Common Causes of Blocking
In this section, we'll go over a few most common causes of blocking.
More often than not, blocking problems are due to poor application design. A transactional database model should be highly normalized. There are several normalization rules that you should adhere to when designing your database. We won't go into the details of normalization, but to summarize the conceptyou should not keep any redundant data in your database. Transactional databases should not have any repeating columns, and each piece of data should be stored only once. That way, the transactions modify lean tables, complete, and release locks quickly.
The lack of appropriate indexes can often cause blocking problems as well. If you have a transaction that modifies many rows of a table without a clustered index, SQL Server might decide to acquire a table lock for the duration of your transaction. The rest of the transactions will be blocked until your transaction is committed or rolled back.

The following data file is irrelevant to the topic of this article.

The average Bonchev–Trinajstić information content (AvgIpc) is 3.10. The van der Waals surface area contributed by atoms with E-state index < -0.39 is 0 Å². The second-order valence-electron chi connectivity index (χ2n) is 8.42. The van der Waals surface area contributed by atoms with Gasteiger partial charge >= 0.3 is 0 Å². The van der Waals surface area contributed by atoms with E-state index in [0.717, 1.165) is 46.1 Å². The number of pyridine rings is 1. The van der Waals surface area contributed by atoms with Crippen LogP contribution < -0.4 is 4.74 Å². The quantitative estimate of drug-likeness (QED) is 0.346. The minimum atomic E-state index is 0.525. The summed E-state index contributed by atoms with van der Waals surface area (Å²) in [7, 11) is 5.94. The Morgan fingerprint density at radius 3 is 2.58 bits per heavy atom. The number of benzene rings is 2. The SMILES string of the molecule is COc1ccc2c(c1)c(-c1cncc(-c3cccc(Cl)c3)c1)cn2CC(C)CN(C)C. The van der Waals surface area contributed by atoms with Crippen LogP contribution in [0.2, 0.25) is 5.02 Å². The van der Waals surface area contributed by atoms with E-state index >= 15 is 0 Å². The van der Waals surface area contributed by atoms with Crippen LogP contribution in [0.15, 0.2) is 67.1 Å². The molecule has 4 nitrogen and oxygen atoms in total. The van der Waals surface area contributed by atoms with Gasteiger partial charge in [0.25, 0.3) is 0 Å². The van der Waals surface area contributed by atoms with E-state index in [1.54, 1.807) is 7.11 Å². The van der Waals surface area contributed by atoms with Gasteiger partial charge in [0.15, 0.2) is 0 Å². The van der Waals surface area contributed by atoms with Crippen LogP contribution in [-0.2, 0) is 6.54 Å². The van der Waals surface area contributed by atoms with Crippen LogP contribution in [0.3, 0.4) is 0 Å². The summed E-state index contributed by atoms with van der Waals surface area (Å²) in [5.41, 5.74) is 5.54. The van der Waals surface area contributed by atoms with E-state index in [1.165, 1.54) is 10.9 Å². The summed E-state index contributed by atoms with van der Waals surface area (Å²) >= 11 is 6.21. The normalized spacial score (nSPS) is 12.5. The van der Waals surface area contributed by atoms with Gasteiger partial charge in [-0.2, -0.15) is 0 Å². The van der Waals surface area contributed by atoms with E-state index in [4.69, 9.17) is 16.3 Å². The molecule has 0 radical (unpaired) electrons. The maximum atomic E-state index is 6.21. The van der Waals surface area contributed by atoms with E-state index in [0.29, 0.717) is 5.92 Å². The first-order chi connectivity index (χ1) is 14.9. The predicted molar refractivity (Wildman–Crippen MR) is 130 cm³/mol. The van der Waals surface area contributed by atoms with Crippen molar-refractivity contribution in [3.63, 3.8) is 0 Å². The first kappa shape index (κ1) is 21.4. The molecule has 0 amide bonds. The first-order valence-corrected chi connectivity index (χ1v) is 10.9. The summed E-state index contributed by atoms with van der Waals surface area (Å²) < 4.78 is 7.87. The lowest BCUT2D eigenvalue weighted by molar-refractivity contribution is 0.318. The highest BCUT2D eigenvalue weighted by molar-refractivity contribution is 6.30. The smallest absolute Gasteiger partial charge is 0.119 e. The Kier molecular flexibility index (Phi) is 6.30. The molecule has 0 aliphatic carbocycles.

Poorly written transactions are by far the most common cause of blocking. Such transactions ask for an input value from a graphical user interface (or a Web screen) in the middle of a transaction. Imagine what happens if user Lucy gets interrupted by a phone call in the middle of a transaction. The transaction will hold the locks until Lucy gets off the phone and decides to input the requested value. If a phone call is fairly quick, we might get away with a few hate emails from the rest of the application users. But Lucy might decide to take a lunch break or go home right after her phone conversation. Therefore, never ask for a user input inside a transaction.
Inappropriate use of locking hints can be yet another cause of blocking. If you force SQL Server to acquire 50000 row level locks, your transaction might have to wait until other transactions complete, and this many locks are available.